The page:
The result of a test aimed at detection of an entity may be positive or negative: this has nothing to do with a bad prognosis, but rather means that the test worked or not, and a certain parameter that was evaluated was present or not. For example, a negative screening test for breast cancer means that no sign of breast cancer could be found (which is in fact very positive for the patient).
The classification of tests into either positive or negative gives a binary classification, with resultant ability to perform bayesian probability and performance metrics of tests, including calculations of sensitivity and specificity.
Tests whose results are of continuous values, such as most blood values, can be interpreted as they are, or they can be converted to a binary ones by defining a cutoff value, with test results being designated as positive or negative depending on whether the resultant value is higher or lower than the cutoff.
In the finding of a pathognomonic sign or symptom it is almost certain that the target condition is present, and in the absence of finding a sine qua non sign or symptom it is almost certain that the target condition is absent. In reality, however, the subjective probability of the presence of a condition is never exactly 100% or 0%, so tests are rather aimed at estimating a post-test probability of a condition or other entity.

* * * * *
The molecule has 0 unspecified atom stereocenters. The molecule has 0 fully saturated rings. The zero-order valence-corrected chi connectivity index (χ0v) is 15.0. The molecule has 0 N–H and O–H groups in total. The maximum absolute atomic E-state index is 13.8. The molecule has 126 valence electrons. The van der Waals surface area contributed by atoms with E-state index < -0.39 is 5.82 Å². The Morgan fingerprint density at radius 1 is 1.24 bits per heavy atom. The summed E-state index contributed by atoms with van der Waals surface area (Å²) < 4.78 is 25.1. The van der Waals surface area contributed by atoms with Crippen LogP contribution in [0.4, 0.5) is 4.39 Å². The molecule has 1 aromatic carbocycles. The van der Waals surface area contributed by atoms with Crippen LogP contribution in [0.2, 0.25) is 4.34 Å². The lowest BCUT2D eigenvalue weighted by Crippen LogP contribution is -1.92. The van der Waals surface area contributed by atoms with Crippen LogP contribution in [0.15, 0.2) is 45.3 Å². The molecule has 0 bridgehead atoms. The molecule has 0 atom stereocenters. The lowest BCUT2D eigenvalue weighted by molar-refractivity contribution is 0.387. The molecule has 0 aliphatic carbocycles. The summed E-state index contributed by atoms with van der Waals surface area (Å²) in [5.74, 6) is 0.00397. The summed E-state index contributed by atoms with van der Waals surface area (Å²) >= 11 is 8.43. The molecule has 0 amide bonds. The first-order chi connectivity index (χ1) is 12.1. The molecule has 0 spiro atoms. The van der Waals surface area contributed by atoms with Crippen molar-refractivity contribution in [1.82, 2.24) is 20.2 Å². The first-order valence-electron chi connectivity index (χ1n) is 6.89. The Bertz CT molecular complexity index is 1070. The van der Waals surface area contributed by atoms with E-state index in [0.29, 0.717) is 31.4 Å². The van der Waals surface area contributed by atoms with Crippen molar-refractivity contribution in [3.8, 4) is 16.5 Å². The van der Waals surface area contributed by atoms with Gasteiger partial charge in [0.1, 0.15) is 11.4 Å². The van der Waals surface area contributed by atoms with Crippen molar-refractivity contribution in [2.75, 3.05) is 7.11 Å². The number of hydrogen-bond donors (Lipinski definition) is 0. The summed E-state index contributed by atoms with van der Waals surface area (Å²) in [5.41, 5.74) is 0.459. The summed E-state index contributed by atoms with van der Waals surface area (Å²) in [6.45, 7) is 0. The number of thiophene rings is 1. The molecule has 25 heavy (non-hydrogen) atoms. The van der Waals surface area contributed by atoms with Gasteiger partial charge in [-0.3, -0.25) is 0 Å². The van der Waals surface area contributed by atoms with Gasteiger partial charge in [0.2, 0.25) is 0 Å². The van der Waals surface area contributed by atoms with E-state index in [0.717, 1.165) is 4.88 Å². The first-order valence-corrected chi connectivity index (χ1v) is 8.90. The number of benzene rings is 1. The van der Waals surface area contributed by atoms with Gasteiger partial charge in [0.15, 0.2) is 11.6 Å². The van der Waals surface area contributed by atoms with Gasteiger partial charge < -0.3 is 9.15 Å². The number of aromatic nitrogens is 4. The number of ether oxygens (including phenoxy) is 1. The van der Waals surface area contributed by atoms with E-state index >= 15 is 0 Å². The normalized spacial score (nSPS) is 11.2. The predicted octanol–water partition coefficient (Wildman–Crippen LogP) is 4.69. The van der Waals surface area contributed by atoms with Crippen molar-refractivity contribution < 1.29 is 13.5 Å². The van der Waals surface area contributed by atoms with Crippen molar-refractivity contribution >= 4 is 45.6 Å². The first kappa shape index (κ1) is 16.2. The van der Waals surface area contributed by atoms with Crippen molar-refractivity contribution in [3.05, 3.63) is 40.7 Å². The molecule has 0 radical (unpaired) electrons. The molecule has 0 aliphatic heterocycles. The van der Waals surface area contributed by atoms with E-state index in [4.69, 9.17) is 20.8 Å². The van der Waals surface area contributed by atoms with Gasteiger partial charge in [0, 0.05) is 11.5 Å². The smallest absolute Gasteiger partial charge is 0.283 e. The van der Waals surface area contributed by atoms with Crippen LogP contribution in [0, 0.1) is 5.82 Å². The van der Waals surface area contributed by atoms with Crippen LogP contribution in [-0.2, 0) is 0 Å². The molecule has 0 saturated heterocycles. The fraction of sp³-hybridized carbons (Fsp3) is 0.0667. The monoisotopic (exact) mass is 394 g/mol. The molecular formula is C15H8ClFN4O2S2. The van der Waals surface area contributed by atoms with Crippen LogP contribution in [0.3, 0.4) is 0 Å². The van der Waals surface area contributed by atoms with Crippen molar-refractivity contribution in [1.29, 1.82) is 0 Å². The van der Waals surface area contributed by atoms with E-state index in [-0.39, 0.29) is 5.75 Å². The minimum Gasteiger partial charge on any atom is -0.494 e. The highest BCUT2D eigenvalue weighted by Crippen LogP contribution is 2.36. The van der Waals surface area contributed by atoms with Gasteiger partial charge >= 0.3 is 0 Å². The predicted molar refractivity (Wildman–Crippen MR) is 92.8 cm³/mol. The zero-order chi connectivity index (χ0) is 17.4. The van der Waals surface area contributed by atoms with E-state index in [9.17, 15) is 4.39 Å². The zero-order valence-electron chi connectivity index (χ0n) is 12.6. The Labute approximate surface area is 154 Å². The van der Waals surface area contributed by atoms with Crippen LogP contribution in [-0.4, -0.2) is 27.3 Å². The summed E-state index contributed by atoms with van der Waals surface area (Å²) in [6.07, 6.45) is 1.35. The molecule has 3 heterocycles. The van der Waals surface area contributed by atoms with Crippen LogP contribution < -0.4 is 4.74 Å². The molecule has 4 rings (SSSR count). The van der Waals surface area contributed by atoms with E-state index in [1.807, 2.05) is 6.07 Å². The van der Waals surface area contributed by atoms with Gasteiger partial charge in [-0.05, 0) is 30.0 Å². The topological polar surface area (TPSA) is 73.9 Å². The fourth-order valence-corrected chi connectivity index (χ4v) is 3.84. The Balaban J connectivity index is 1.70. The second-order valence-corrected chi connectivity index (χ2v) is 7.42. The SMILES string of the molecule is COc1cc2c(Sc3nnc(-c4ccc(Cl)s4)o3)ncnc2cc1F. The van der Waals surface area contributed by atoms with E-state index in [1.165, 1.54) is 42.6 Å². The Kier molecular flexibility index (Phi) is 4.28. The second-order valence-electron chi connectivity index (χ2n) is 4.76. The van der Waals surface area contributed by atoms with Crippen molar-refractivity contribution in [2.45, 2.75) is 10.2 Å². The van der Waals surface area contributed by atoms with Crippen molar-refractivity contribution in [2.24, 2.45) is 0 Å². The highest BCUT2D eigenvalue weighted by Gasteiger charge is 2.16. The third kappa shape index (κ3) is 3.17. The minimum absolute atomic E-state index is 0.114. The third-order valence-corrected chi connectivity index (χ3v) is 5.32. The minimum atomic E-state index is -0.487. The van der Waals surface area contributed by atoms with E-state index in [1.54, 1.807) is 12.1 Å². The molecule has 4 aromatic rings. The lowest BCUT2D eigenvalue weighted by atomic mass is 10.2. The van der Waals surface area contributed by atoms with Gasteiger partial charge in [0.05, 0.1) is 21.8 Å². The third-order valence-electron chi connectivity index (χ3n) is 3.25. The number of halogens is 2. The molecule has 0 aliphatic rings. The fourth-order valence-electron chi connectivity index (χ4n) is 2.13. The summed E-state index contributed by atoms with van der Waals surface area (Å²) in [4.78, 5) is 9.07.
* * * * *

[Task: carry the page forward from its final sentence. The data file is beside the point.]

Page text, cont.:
Most diagnostic tests basically use a reference group to establish performance data such as predictive values, likelihood ratios and relative risks, which are then used to interpret the post-test probability for an individual.
In monitoring tests of an individual, the test results from previous tests on that individual may be used as a reference to interpret subsequent tests.
Some medical testing procedures have associated health risks, and even require general anesthesia, such as the mediastinoscopy. Other tests, such as the blood test or pap smear have little to no direct risks. Medical tests may also have indirect risks, such as the stress of testing, and riskier tests may be required as follow-up for a (potentially) false positive test result. Consult the health care provider (including physicians, physician assistants, and nurse practitioners) prescribing any test for further information.
Each test has its own indications and contraindications. An indication is a valid medical reason to perform the test. A contraindication is a valid medical reason not to perform the test. For example, a basic cholesterol test may be indicated (medically appropriate) for a middle-aged person. However, if the same test was performed on that person very recently, then the existence of the previous test is a contraindication for the test (a medically valid reason to not perform it).